WATERTOWN — In the era of COVID-19, with the world preoccupied, it can be easy to overlook other more common diseases such as Lyme disease. Because both COVID and Lyme are flu-like and share some similar symptoms, one can easily be mistaken for the other in the beginning stages of the diseases.
“At the beginning, it might not be clear which one is what,” said Marylene J. Duah, MD, of the Infectious Disease department at Samaritan Medical Center. “And now everybody thinks everything’s COVID, so my knee jerk response would be first test for COVID to get it out of the way.”
COVID symptoms differ widely, but the most common indicators are fever, muscle or body aches, headache, shortness of breath, nausea, and vomiting. According to the CDC, symptoms appear two to 14 days after exposure to the virus.
Typical symptoms of Lyme disease include a fever, headache, fatigue, and a characteristic skin rash called erythema migrans, but 20 percent of Lyme disease patients do not present with a rash. Symptoms appear three to 30 days after a tick bite, according to the Centers for Disease Control (CDC). Both the bites and rashes are painless.
Lyme often manifests with flu-like symptoms, but not everyone has the same reaction, so it is important to seek medical care.
If there is shortness of breath or a cough involved, it’s clear that the patient is most likely suffering from COVID or something related, rather than Lyme, but at the beginning, when these symptoms have not yet presented themselves, it’s not as clear. According to Dr. Duah, these COVID symptoms don’t hit a person until day six or seven. Because of this, she said it is better to seek medical advice and get tested to get COVID out of the way if symptoms are nonspecific.
COVID tests can be done and results given within about an hour, but Lyme tests take three to five days to get results.
“I actually saw a patient in the hospital and they tested him twice for COVID,” Dr. Duah said. “He was hospitalized for a week and nobody tested for Lyme, he sounded more Lyme than any COVID symptoms, he had no pulmonary symptoms, and nobody tested him for Lyme until I saw him. Patients and doctors are panicked so much about COVID that it takes over your thinking, COVID has taken over our world.”
Lyme disease is the most common vector-borne disease in the United States and is transmitted to humans through the bites of infected blacklegged ticks. If left untreated, infection can spread to joints, the heart, and the nervous system. Most cases of Lyme disease can be treated successfully with a few weeks of antibiotics.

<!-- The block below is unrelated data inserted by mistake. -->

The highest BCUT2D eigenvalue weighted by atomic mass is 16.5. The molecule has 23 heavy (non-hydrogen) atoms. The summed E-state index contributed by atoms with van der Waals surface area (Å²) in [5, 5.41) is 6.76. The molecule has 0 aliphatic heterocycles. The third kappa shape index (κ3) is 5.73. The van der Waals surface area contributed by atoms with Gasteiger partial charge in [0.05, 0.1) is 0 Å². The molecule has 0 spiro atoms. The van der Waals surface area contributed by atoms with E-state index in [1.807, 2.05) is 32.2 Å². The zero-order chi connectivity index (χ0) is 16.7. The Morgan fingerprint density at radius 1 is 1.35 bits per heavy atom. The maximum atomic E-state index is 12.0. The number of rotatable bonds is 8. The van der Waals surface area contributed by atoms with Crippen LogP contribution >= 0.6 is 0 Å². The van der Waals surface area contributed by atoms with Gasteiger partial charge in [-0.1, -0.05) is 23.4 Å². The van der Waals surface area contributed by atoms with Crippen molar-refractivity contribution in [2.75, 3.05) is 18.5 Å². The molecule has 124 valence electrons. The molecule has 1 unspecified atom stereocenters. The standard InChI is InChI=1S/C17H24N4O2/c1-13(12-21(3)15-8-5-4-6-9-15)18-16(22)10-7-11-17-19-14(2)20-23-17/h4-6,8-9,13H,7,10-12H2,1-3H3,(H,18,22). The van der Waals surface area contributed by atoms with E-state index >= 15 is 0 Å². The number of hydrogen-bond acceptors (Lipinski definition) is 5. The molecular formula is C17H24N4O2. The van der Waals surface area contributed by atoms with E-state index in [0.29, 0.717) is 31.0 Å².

For COVID, some antiviral therapy is available in the form of a drug known as Remdesivir, which was given an emergency-use authorization by the FDA for the treatment of COVID. For Lyme disease, the best treatment for adults is the drug Doxycycline, according to Dr. Duah, and patients could need anywhere from two to four weeks of treatment, depending on the state of the illness. For children, Amoxicillin should do the trick.
The primary stages of Lyme disease are called early localized Lyme, a rash, headache, and fever, but the secondary stage, early disseminated Lyme, could cause meningitis, some nerve paralysis, or Bell’s Palsy. According to Dr. Duah, progression could lead to the need for a pacemaker and a stay in the Intensive Care Unit. There can also be late line complications of disabling arthritis, joint swelling, and pain and sometimes patients may have neurocognitive dysfunction and chronic Lyme symptoms like fatigue and lack of concentration.
Steps to prevent Lyme disease include using insect repellent, removing ticks quickly, applying pesticides, and reducing tick habitat. Tick exposure can occur year-round, but ticks are most active during warmer months, from April to September.
After coming indoors, check clothing for ticks, examine gear and pets, and shower soon after being outdoors. Showering may help wash off unattached ticks and it is a good opportunity to do a tick check, according to the CDC. Common places to check for ticks include under the arms, in and around the ears, the back of the knees, in and around the hair, and around the waist.
“We’ve definitely seen an increased number of Lyme disease over the years,” Dr. Duah said. “I’ve been here for 15 years and I’ve seen more Lyme than ever, I’ve seen more deer than ever, they’re living in the city with us, so there’s definitely a lot more deer, a lot more tick bites, and a lot more ticks. Definitely Lyme disease prevalence has increased.”